Facing another summer’s worth of questions about his failure in the postseason, James delivered a preemptive, in-your-face response to all the talking heads and Twitter haters eager to watch him fall again. James not only delivered while shouldering the Heat’s burdensome, self-stated championship expectations, he attacked the challenge with a level of ferocity and flair unseen since Michael Jordan was establishing his second-to-none legacy.
James missed only seven of 26 field goal attempts despite the Celtics’ best efforts to stop him, or at least slow his thoroughbred-like stride from the opening tip-off. He played all but three minutes — including every one in a 30-point first half.
This wasn’t merely a great game, of which James has had many. It was James at his historic best: He became the first player since Wilt Chamberlain in 1964 to produce at least 45 points, 15 rebounds and five assists in a playoff game (Chamberlain’s way-back stat line was 50, 15 and six). When only you and the Big Dipper have accomplished a feat in the past 48 years of NBA postseason history, you’ve done something spectacular.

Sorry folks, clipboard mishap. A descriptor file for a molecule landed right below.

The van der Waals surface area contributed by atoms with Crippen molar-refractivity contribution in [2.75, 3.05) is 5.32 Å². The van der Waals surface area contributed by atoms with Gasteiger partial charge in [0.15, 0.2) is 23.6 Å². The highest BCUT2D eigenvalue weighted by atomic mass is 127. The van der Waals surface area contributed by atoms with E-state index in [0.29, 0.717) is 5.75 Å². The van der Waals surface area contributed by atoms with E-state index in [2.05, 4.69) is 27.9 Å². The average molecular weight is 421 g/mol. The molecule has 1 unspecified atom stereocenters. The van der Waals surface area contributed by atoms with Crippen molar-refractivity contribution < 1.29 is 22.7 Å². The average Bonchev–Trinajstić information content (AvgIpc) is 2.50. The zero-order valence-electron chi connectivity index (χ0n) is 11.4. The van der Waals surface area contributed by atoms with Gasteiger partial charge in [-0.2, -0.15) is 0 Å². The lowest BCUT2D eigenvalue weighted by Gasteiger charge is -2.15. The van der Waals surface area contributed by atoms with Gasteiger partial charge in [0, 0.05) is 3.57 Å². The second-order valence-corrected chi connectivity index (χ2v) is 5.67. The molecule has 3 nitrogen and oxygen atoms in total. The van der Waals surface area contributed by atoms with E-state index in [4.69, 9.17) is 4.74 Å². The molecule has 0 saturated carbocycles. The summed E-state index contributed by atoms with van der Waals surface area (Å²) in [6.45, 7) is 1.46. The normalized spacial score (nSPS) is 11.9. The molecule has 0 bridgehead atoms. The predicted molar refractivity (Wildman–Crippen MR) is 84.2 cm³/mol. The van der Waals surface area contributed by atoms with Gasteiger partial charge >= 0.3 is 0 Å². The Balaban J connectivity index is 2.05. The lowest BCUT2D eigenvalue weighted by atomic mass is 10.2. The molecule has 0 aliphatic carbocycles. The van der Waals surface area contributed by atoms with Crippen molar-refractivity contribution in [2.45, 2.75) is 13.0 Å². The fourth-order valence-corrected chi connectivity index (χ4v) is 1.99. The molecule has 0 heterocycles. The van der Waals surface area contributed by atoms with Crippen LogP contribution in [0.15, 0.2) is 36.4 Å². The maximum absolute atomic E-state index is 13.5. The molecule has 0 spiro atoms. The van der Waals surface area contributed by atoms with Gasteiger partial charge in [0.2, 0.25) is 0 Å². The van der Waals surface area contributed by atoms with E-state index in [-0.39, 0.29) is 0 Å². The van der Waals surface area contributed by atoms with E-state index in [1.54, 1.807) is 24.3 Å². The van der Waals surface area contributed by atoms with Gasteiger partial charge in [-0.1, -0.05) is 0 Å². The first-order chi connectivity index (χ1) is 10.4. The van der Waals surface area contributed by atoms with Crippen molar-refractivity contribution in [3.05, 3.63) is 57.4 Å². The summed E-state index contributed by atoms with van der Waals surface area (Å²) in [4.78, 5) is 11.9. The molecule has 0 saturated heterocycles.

A box score wasn’t needed, however, to measure James’s series-changing impact. Simply glancing at the demoralized Celtics or hearing the thud of four-leaf clovers in Boston’s eerily quiet TD Garden told the story. The synergy of James’s Hall-of-Fame talent and indomitable will lifted the Heat.
And that’s exactly what elite athletes are supposed to do. It’s what the ticket-buying, television-watching public expects.
We wanted Reggie Jackson to hit three home runs in a World Series-clinching victory. We would have felt cheated if Jordan hadn’t made the game-winning shot as the clock wound down in a close-out NBA Finals game. We had edge-of-our-seat excitement whenever Joe Montana entered a huddle late in the fourth quarter and Bears or Lions were blocking his path.
For sports fans, it’s about living vicariously through the best who have ever played. From the I-can’t-believe-I-just-saw-that present to the what-wonderful-memories-we-have past, our lives are enriched by the artistry of the all-time greats.
The anti-James crowd would disagree, but the NBA’s reigning most valuable player — and three-time award winner — is among them. James has earned that standing as much as the “dunce” label he’s trying to shake after past public relations missteps.